Group B Strep Culture

Reviewed by Neha Pathak, MD on March 19, 2021

Who Gets the Test?

All women who plan on delivering vaginally will get tested for group B strep during pregnancy. Some doctors do not test women who are planning to deliver by C-section.

What the Test Does

Group B strep is a common type of bacteria that lives in the vagina or the rectum. About 1 out of 4 people carry it. It's usually harmless, and does not cause infection. However, during birth, you could pass the bacteria to your baby, which could cause pneumonia or other problems. Testing for the bacteria -- and getting treated with antibiotics if you need them -- will help keep your baby safe.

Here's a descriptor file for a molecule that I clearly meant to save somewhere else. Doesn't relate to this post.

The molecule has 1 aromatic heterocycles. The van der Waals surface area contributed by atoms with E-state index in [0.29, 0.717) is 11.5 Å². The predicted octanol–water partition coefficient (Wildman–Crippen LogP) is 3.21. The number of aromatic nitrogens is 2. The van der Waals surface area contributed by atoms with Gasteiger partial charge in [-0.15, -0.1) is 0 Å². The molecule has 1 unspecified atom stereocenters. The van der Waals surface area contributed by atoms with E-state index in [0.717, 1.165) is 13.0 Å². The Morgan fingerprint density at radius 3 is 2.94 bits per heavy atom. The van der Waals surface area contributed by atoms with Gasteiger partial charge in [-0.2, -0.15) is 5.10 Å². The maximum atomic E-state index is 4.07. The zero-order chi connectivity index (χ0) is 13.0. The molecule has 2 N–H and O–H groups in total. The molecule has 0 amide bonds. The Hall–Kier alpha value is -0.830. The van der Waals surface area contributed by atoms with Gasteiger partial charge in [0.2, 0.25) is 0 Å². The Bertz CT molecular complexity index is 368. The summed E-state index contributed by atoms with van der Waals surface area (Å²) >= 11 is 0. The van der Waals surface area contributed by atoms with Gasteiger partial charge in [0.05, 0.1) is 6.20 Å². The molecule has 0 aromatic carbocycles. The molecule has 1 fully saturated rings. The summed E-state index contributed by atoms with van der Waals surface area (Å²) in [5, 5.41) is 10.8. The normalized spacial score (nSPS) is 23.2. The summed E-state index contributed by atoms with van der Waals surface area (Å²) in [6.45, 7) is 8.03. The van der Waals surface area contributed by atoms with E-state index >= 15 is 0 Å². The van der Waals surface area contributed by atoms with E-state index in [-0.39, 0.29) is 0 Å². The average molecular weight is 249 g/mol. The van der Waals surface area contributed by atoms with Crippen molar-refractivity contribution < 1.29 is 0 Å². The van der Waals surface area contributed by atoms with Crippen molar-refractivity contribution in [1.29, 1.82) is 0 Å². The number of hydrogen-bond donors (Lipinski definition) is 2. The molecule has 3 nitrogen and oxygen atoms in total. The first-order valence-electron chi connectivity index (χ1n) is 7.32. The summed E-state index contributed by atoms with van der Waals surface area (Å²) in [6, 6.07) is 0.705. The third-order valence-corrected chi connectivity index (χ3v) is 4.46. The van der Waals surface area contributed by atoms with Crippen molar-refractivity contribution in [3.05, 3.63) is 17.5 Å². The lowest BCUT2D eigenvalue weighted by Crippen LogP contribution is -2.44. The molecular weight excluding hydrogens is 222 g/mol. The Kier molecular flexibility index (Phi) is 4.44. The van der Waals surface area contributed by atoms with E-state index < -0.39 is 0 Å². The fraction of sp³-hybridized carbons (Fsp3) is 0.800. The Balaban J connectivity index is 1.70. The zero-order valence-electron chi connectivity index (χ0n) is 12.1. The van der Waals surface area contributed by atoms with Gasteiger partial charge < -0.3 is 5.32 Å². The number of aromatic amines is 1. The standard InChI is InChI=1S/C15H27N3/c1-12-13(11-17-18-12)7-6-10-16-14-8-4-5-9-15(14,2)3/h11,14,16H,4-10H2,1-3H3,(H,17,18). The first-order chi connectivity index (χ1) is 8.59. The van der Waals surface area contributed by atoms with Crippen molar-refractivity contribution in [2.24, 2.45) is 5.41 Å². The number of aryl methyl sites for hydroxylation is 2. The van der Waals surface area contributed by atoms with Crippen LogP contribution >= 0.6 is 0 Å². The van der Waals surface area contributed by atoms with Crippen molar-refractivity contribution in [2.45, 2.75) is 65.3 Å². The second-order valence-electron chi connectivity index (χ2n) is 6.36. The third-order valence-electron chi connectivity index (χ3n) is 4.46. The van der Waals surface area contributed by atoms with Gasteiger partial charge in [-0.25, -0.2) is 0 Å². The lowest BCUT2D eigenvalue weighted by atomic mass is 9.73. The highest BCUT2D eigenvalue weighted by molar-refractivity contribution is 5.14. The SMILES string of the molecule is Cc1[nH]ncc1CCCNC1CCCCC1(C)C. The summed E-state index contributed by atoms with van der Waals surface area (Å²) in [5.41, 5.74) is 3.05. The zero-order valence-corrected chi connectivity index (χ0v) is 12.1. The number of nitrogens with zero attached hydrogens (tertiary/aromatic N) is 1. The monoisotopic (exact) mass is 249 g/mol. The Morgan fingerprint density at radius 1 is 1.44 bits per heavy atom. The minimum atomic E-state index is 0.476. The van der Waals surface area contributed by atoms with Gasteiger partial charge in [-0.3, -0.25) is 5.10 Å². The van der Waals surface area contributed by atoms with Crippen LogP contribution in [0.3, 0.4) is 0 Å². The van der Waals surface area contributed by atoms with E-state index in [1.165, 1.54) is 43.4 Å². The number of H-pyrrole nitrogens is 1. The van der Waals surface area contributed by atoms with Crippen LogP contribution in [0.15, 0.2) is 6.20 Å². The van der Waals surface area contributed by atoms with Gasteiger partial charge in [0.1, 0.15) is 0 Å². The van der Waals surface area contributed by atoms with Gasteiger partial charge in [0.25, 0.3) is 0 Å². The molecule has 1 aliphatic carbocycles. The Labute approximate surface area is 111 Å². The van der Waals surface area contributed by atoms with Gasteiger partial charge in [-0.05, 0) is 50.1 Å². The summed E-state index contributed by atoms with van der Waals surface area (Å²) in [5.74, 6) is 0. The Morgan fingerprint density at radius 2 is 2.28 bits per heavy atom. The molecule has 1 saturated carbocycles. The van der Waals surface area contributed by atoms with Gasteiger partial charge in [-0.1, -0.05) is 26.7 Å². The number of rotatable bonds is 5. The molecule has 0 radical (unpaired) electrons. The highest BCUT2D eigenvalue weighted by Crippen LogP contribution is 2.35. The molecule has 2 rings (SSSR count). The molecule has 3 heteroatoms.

How the Test Is Done

Your doctor will use a cotton swab to get a sample from your vagina and rectum. The test is safe and painless.

What to Know About Test Results

You'll get results in a few days or so. If you test positive, don't worry. Your doctor will give you antibiotics during labor that will protect your baby.

Despite the similar name, group B strep is not related to strep throat.

How Often the Test Is Done During Your Pregnancy

You will get the test once at 35 to 37 weeks, shortly before your due date. Some women don't need the swab because they already know that they're positive. They automatically get antibiotics during birth.

Show Sources


CDC: "Group B Strep: Prevention in Newborns."

American Congress of Obstetricians and Gynecologists: "Group B Streptococcus and Pregnancy."

© 2019 WebMD, LLC. All rights reserved. View privacy policy and trust info